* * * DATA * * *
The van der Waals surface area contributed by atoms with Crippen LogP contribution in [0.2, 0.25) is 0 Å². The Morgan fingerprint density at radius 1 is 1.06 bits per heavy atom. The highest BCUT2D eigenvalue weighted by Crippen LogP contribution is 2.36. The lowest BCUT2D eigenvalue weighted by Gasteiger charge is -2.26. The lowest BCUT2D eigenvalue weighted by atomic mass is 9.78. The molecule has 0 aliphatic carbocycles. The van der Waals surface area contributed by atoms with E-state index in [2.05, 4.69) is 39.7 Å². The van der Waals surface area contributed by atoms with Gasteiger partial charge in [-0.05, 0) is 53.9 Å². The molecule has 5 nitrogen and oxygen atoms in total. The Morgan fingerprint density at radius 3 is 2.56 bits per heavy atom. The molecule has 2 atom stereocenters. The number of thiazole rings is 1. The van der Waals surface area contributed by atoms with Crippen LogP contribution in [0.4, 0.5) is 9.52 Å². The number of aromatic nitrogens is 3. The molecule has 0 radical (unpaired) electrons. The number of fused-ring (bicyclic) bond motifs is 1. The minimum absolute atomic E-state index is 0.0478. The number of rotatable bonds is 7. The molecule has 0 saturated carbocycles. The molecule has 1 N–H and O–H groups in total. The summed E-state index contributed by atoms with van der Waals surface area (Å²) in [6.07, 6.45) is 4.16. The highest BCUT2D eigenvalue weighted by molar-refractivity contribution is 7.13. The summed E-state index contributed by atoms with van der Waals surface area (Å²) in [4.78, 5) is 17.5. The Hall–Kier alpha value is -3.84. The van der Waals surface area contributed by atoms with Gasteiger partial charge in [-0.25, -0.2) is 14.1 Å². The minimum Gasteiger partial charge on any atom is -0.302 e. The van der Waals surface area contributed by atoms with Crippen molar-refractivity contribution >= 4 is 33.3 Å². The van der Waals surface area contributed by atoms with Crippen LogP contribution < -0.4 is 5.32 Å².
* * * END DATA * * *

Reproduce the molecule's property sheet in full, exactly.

The van der Waals surface area contributed by atoms with Crippen LogP contribution in [0.2, 0.25) is 0 Å². The Morgan fingerprint density at radius 1 is 1.06 bits per heavy atom. The highest BCUT2D eigenvalue weighted by Crippen LogP contribution is 2.36. The lowest BCUT2D eigenvalue weighted by Gasteiger charge is -2.26. The lowest BCUT2D eigenvalue weighted by atomic mass is 9.78. The molecule has 0 aliphatic carbocycles. The van der Waals surface area contributed by atoms with E-state index in [2.05, 4.69) is 39.7 Å². The van der Waals surface area contributed by atoms with Gasteiger partial charge in [-0.05, 0) is 53.9 Å². The molecule has 5 nitrogen and oxygen atoms in total. The Morgan fingerprint density at radius 3 is 2.56 bits per heavy atom. The molecule has 2 atom stereocenters. The number of thiazole rings is 1. The van der Waals surface area contributed by atoms with Crippen LogP contribution in [0.4, 0.5) is 9.52 Å². The number of aromatic nitrogens is 3. The molecule has 0 radical (unpaired) electrons. The number of fused-ring (bicyclic) bond motifs is 1. The minimum absolute atomic E-state index is 0.0478. The number of rotatable bonds is 7. The molecule has 0 saturated carbocycles. The molecule has 1 N–H and O–H groups in total. The summed E-state index contributed by atoms with van der Waals surface area (Å²) in [6.07, 6.45) is 4.16. The highest BCUT2D eigenvalue weighted by molar-refractivity contribution is 7.13. The summed E-state index contributed by atoms with van der Waals surface area (Å²) in [4.78, 5) is 17.5. The Hall–Kier alpha value is -3.84. The van der Waals surface area contributed by atoms with Gasteiger partial charge in [-0.25, -0.2) is 14.1 Å². The minimum Gasteiger partial charge on any atom is -0.302 e. The van der Waals surface area contributed by atoms with Crippen molar-refractivity contribution >= 4 is 33.3 Å². The van der Waals surface area contributed by atoms with Crippen LogP contribution < -0.4 is 5.32 Å².